In this contribution, organisational performance measurement models are reviewed to determine to what extent they can also be used as an instrument for poverty alleviation. In this paper, we explore the organisational performance models. We start with a review of general performance measurement in private and public sectors and then we focus on performance measures in the water sector. It is concluded that the performance measurement models reviewed can be applied in the water and sanitation sector as well, but it is a challenge to make them pro-poor.
Groundwater resources are important sources of drinking water in Africa, and they are hugely important in sustaining urban livelihoods and supporting a diverse range of commercial and agricultural activities. Groundwater has an important role in improving health in sub-Saharan Africa (SSA). An estimated 250 million people (40% of the total) live in urban centres across SSA. SSA has experienced a rapid expansion in urban populations since the 1950s, with increased population densities as well as expanding geographical coverage. Estimates suggest that the urban population in SSA will double between 2000 and 2030. The quality status of shallow urban groundwater resources is often very poor due to inadequate waste management and source protection, and poses a significant health risk to users, while deeper borehole sources often provide an important source of good quality drinking water. Given the growth in future demand from this finite resource, as well as potential changes in future climate in this region, a detailed understanding of both water quantity and quality is required to use this resource sustainably. This paper provides a comprehensive assessment of the water quality status, both microbial and chemical, of urban groundwater in SSA across a range of hydrogeological terrains and different groundwater point types. Lower storage basement terrains, which underlie a significant proportion of urban centres in SSA, are particularly vulnerable to contamination. The relationship between mean nitrate concentration and intrinsic aquifer pollution risk is assessed for urban centres across SSA. Current knowledge gaps are identified and future research needs highlighted. © The Author(s) 2017.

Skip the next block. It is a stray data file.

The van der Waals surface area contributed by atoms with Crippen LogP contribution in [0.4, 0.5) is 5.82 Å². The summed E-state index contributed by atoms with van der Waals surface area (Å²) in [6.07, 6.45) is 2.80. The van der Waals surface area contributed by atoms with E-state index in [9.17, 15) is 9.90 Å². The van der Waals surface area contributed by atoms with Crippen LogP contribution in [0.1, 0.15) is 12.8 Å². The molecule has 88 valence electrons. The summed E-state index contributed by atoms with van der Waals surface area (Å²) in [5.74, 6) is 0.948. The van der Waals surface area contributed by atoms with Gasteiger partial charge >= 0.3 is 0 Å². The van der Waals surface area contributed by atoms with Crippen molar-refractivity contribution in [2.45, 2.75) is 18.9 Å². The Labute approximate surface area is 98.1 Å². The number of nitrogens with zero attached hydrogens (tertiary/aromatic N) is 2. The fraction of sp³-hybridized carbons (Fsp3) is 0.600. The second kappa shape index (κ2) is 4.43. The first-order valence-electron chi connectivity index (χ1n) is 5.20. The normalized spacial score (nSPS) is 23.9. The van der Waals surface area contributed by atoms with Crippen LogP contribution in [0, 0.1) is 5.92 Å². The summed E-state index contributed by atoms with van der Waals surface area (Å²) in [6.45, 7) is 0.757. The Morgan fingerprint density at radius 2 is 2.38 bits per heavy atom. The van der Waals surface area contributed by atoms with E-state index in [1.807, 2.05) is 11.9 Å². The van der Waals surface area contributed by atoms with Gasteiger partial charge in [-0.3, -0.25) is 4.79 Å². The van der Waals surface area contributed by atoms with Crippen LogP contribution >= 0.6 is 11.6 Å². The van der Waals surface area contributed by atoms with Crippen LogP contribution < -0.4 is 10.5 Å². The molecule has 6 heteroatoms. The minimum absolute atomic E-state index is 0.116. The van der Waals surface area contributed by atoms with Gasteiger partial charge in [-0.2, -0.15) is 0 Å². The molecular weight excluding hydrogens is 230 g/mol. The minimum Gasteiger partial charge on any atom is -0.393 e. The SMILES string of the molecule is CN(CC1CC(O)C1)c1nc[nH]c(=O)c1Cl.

Dan Lapworth, Jim Wright and Steve Pedley are working to find out how to provide safe water for poor people living in African cities. Dan co-ordinated a team of Zambian and UK scientists to carry out a groundwater quality survey across Kabwe in 2013-14. This revealed that shallow household supplies (less than 10m underground) were highly contaminated throughout the year with faecal bacteria and nitrate, as well as elevated concentrations of the commonly-used insect repellent DEET. As part of the work Dan is leading, the team tested a field sensor designed to measure a protein called tryptophan, an indicator of waste-water contamination, particularly with faecal matter. Jim co-ordinated a follow-up survey by the same team to see what had changed over the past decade in Kisumu, Kenya's third largest city. As well as recording hazards and testing wells, the team also interviewed well owners and those using the groundwater. The survey showed that the groundwater from the wells is still heavily contaminated with faecal bacteria.
This guidance note provides practical guidance for organisations and individuals that are trying to raise the professionalism of groundwater development in Africa. The guidance note is mainly concerned with rural and small towns’ water supplies but is mindful of the huge challenges faced by supplies in many growing African cities dealing with problems of groundwater quantity and quality.